Willson, Eugene P.
EUGENE P. WILLSON
by Mrs. Eugene Willson
Sept. 12, 1925 Eugene P. Willson and I, Marie V. Lipe were married and made our home nine miles north of Lost Springs, Wyo. in his little one-room homestead house on Harney Creek ranch. Three more rooms were soon added, with a small basement beneath.
Gene made a refrigerator to keep our milk in. It had three shelves large enough to hold a gallon pan of milk on each shelf. A screen door kept insects out. On the top was a pan of water with the end of a dish towel in the water and draped over the front with another pan on the floor to catch the drip from the towel. This may not have been beautiful but it worked perfectly to keep milk cool and sweet.
Then Gene dug a hole about 10-15 feet deep out near the horse tank. As ice formed on the tank during the winter, the ice chunks were thrown into the hole until it was several feet deep. Straw was laid over the ice. Through the summer months cream and butter and other foods properly covered were lowered into the hole on ropes.
During the summer months Gene drove 4 1/2 miles to a coal ledge where he mined our winter supply of coal. There was plenty of wood on the place to use for heat and cooking.
Our garden was the best we have ever had. Carrots grew as large as a quart jar and were very sweet.
Gene constantly worried that I might be lonely so far from neighbors and town. But it was such a happy time of life and so many new and interesting things there was no place for loneliness.
Four children, Mary Jean, George Bigelow, Phyllis Elinor and James Vaughn were
born at the Douglas hospital. That was 10 miles closer to us than Lusk. Then June Alice was born also at Douglas after we moved to Manville to be close to school.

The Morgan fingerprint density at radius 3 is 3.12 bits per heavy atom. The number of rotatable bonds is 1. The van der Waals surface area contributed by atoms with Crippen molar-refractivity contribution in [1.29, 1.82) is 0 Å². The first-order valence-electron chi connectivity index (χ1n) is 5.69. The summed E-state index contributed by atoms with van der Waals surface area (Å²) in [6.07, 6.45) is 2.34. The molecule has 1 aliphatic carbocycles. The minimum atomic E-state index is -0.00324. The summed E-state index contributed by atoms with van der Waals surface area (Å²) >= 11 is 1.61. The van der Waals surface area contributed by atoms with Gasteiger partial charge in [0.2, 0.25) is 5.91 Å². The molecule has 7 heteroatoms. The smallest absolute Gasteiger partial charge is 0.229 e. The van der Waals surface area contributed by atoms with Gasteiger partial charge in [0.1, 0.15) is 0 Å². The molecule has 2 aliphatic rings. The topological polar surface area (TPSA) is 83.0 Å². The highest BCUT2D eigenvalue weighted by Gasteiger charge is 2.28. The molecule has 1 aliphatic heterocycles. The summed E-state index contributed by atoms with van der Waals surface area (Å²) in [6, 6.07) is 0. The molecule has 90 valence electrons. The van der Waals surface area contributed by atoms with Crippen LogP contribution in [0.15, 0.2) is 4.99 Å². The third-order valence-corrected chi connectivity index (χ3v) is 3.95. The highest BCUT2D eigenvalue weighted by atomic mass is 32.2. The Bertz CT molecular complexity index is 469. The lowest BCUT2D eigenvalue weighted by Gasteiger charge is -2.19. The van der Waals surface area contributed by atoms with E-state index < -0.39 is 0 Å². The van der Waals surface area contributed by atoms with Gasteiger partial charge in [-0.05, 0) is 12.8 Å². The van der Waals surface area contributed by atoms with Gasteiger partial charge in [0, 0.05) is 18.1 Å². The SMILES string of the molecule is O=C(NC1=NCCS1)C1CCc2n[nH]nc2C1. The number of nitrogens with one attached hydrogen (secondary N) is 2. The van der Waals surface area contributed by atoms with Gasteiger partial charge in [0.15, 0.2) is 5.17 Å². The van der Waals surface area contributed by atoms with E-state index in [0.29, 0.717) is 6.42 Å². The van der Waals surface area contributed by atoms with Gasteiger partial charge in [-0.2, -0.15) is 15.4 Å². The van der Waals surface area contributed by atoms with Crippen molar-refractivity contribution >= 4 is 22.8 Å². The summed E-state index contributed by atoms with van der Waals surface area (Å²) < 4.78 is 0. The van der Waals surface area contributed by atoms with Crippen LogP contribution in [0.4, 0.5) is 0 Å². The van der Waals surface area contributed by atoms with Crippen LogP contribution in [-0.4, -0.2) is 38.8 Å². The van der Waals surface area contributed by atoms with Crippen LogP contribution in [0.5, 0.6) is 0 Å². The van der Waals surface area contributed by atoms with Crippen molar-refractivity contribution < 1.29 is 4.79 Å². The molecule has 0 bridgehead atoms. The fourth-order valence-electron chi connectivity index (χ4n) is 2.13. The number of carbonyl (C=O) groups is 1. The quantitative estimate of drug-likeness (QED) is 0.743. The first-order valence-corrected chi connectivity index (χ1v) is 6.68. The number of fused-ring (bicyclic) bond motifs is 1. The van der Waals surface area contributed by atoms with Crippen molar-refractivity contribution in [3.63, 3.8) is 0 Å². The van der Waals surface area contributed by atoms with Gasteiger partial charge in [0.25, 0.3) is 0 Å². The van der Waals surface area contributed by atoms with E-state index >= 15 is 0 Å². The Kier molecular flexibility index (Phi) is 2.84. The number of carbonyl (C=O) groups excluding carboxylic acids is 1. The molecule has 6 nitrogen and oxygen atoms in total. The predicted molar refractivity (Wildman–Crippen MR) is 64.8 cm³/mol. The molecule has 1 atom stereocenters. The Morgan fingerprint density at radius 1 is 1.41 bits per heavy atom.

That was our first experience of real unhappiness when we had to move from our little home at Harney Creek ranch. Then we spent 36 years on Running Water Ranch (then called Willson Ranch) where my husband was born July 21, 1891. His first move from there was when he was seven years old and ready to go to school at Manville. The children from the road section crew and he attended school (his first year) in a cabin at the ranch.
Mary Jean is married to Chas. M. Wilson. He served as pathological zoo logist in the Army for over 20 years. They have 6 children, Chas. Eugene, who is a journalist; Thomas M. serving in the Army in Germany ; Steven is in the Navy; Susan Joy in the Army; David Gary is in Navy submarine; Daniel Scott is in the eighth grade.
Mary Jean does substitute teaching in Sundance, is choir director and is involved in 4-H and the county fair.
George is married to Lois Goodman and they have two children, John Allen and Carol Ann. George is involved with the program of compost-making from commercial sludge for the Federal Government through the USDA. He is sent from coast to coast to give speeches on his progress.
Phyllis is married to Merle Hahn. They own and have been running the Gamble Store in Lusk for the past 14 years. They have three children. Don is planning to teach music. Judith is employed as a secretary at Greeley and plans to attend college. Stanley is working in a uranium mine at Shirley Basin.
James is married to Norma Jean Konrath.
They have 4 children. Bradley, Timothy, Christine and Rusty.
Jim has the Running Water Ranch and continues to raise registered Hereford cattle. The original stock were purchased by his grandfather, Eugene B. Willson in 1917.
He has held numerous offices in local organizations; president of County Farm Bureau, of the Cattlemen's Association, of Carnegie Library to name a few. He has been on the Congregational Church board for many years and is at present moderator of the Rocky Mountain Conference.
June has been married to Al T. Read. Their marriage has ended after 20 years. Their son, Michael E. Read is a senior at Raleigh, N.C. Daughter Peggy. Tempe majoring in art is doing family and drug counseling at Greensboro, N.C.
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|Obituary||Willson, Eugene (07/21/1891 - 10/12/1985)||View Record||Obituary||Willson, Marie (02/14/1900 - 06/02/1992)||View Record|